“During the London Design Festival, The Victoria & Albert Museum invited us to intervene in any space we wanted within the Museum: the result is Textile Field an installation 30 meters long and 8 meters wide which takes over 240m sq of the floor of the famous Raphael Cartoons Gallery.
“An invitation to lascivious reverie. Our intention is to propose a different, casual approach to freely experience what can be a quite intimidating environment, such as a museum. We conceived an expansive, coloured foam and textile piece with gentle inclinations to produce a sensual field on which to comfortably lounge while meditating on the surrounding Raphael Cartoons. Everyone can immerse into this temporary installation, for a minute, an hour or more, that is the idea. No efforts, no apprehension just contemplation.”
A renowned photographer in the fashion industry, Stéphane Laniray travels to Tokyo twice a year. Stuck for long hours in his hotel room, waiting for the next runway event to be shot, the French artist decided to stave off boredom in going out and taking pictures of the city. The Tokyo Architecture series resulted of his wanderings around town. Private dwellings, government buildings and offices, public lighting or factories attracted the eye of Laniray, particulary fond of architecture, and a great admirer of Mies van der Rohe’s achievements.
Tokyo is stripped bare of any explicit representation (crowded and extremely lively, but also suffocatingly hot at the time the series was shot). Each image is multiplied, distorted into a renewed evocation, unleashing imagination. Far from cliché representations of Tokyo, Laniray’s quest for urban poetry reveals the raw beauty of a wall covered in graffiti, and turns a glass building into a finely shaped diamond. In most of the photographs, human beings are nowhere to be seen; a line of trees or tangled electric wires design a whole new urban story. Focused on actual details, the artist depicts a fantasied rendering of Japan’s capital city. Stéphane Laniray, whose pictures can regularly be seen in prominent Interior decorating magazines, owns and runs the Anorak Gallery in Paris.
(Journalist Elodie Palasse-Leroux is the founder and editor of Sleek design)
Tokyo Architecture, by Stéphane Laniray
Designer Taku Satoh recreated a 3-dimensional version of the Japanese alphabet by stacking numerous layers of paper.
The case is a simple cube, with a surface covered with no space matching geometric ornaments produced by CNC-woodturning. So beside the storage function there is originated a new, unusual, powerful abstract sculpture-looking furniture. At a first glance it’s not visible that the furniture hides a relatively large storage place inside due to the optical illusion of the ornaments. The case is diagonally symmetrical, so the storage section can be covered with the lid rotated 180 degrees. Cube Illusion was selected on IFDA Asahikawa 2011 as finalist.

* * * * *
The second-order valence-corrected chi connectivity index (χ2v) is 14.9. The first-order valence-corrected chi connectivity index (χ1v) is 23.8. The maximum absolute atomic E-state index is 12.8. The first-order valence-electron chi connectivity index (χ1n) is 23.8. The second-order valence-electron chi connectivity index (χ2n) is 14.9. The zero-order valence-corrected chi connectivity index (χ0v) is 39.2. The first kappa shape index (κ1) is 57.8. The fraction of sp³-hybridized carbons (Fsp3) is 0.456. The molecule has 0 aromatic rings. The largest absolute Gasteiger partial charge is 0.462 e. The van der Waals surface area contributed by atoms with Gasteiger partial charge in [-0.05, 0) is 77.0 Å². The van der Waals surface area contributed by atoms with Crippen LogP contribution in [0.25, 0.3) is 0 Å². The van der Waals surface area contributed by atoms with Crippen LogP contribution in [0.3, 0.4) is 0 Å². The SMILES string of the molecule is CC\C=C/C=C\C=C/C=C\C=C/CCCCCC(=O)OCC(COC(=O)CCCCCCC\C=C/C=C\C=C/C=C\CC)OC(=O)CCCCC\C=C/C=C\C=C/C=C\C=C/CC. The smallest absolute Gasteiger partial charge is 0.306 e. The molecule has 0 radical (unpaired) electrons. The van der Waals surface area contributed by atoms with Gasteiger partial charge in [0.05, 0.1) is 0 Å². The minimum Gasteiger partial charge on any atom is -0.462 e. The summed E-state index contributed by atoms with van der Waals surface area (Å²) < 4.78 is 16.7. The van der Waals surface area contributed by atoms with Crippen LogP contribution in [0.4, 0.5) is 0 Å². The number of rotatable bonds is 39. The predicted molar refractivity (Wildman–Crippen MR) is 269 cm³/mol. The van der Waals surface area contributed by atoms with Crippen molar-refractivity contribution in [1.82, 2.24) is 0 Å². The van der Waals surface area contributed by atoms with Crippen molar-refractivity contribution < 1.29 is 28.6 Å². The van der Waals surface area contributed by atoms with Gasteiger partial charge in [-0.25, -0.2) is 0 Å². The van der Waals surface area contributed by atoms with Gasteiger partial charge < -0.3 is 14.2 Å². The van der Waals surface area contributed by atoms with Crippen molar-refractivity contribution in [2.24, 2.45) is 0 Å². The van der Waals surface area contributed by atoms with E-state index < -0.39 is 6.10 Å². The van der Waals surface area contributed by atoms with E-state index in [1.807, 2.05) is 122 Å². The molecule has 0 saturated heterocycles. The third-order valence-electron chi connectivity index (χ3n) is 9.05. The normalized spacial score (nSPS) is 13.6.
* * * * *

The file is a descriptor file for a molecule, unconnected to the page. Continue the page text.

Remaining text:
Nature is not evil, it´s ugly. Thats why we have gardens.
It´s like ok, but we can do it a little bit better by arranging everything.
We are obsessed by tetris, order and man-made systems.
Mother Nature, Cliff bird, Model of Surroundings, Modern Painters, Endless Growth,
by Axel Brechensbauer
When race car driver and auctioneer Herve Poulain asked his friend, artist Alexander Calder, to paint the BMW 3.0 CLS that he would race in the 1975 Le Mans endurance race, it was the beginning of a truly gorgeous concept. Calder’s design of the BMW 3.0 CSL was the first Art Car ever, and one of his last works of art before he died in 1976. His rendition of the BMW Art Car boasts powerful colors and attractive curving expanses, which he applied generously to the wings, hood and roof.
Calder saw his art in action when he attended the Le Mans 24-hour race as a guest to witness his work’s premiere.
BMW 3.0 CLS Art Car, for the 1975 Le Mans Endurance Race, by Alexander Calder
via: City Furniture
Eye Exam, by Joel Pirela, Digital art, size: 11″x17″, Printed on 80 lb paper in matte finish, Hand signed and dated, Blue Ant Studio
L’Horloge d’une vie de travail 1
Clock for calculating in real time the hours of work accumulated before retirement (1 minute divided into 60 seconds, 1 week divided into 35 hours, 1 quarter divided into 13 weeks and 40 years divided into 160 quarters). It can be set off by phone in order to meet the needs of today’s increasingly mobile worker. This clock introduces the notion of “individual time” (like “universal time”), which we accumulate only for ourselves. It becomes the reflection of a work system that is moving towards individualisation and is breaking up forms of solidarity by annihilating collective defence strategies.
L’Horloge d’une vie de travail 2
1 minute divided into 60 seconds, 1 week divided into 35 hours, 1 quarter divided into 13 weeks and 40 years and 1 quarter divided into 161 quarters (in keeping with the reform of the law on working time, which came into effect on 1 January 2009).
L’Horloge d’une vie de travail, by Julien Berthier